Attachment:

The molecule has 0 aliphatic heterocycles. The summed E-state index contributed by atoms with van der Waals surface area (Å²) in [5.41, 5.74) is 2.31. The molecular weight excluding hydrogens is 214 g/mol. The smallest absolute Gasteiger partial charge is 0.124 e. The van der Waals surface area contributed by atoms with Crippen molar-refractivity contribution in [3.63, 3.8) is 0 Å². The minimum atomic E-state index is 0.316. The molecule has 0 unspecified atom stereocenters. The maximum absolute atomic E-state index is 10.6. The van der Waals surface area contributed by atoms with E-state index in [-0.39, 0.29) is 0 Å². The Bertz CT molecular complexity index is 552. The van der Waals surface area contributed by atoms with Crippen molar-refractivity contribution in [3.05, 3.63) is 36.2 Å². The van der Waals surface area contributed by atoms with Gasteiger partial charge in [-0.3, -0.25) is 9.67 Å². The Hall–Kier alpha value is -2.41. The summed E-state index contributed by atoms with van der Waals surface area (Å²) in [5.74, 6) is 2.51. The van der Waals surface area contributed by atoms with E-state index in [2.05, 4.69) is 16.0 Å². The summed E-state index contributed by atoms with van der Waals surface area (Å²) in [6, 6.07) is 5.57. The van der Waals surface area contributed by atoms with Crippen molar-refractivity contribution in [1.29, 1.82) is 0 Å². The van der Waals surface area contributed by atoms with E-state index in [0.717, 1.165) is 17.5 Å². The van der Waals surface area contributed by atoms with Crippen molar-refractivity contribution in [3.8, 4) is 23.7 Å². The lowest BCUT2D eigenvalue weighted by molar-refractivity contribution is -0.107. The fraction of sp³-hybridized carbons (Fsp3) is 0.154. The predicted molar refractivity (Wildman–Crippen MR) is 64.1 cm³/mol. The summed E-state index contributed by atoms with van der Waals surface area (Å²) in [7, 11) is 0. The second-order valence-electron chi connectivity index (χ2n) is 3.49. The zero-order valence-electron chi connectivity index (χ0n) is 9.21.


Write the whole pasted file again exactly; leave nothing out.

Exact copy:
The molecule has 0 aliphatic heterocycles. The summed E-state index contributed by atoms with van der Waals surface area (Å²) in [5.41, 5.74) is 2.31. The molecular weight excluding hydrogens is 214 g/mol. The smallest absolute Gasteiger partial charge is 0.124 e. The van der Waals surface area contributed by atoms with Crippen molar-refractivity contribution in [3.63, 3.8) is 0 Å². The minimum atomic E-state index is 0.316. The molecule has 0 unspecified atom stereocenters. The maximum absolute atomic E-state index is 10.6. The van der Waals surface area contributed by atoms with E-state index in [-0.39, 0.29) is 0 Å². The Bertz CT molecular complexity index is 552. The van der Waals surface area contributed by atoms with Crippen molar-refractivity contribution in [3.05, 3.63) is 36.2 Å². The van der Waals surface area contributed by atoms with Gasteiger partial charge in [-0.3, -0.25) is 9.67 Å². The Hall–Kier alpha value is -2.41. The summed E-state index contributed by atoms with van der Waals surface area (Å²) in [5.74, 6) is 2.51. The van der Waals surface area contributed by atoms with E-state index in [2.05, 4.69) is 16.0 Å². The summed E-state index contributed by atoms with van der Waals surface area (Å²) in [6, 6.07) is 5.57. The van der Waals surface area contributed by atoms with Crippen molar-refractivity contribution in [1.29, 1.82) is 0 Å². The van der Waals surface area contributed by atoms with E-state index in [0.717, 1.165) is 17.5 Å². The van der Waals surface area contributed by atoms with Crippen molar-refractivity contribution in [3.8, 4) is 23.7 Å². The lowest BCUT2D eigenvalue weighted by molar-refractivity contribution is -0.107. The fraction of sp³-hybridized carbons (Fsp3) is 0.154. The predicted molar refractivity (Wildman–Crippen MR) is 64.1 cm³/mol. The summed E-state index contributed by atoms with van der Waals surface area (Å²) in [7, 11) is 0. The second-order valence-electron chi connectivity index (χ2n) is 3.49. The zero-order valence-electron chi connectivity index (χ0n) is 9.21.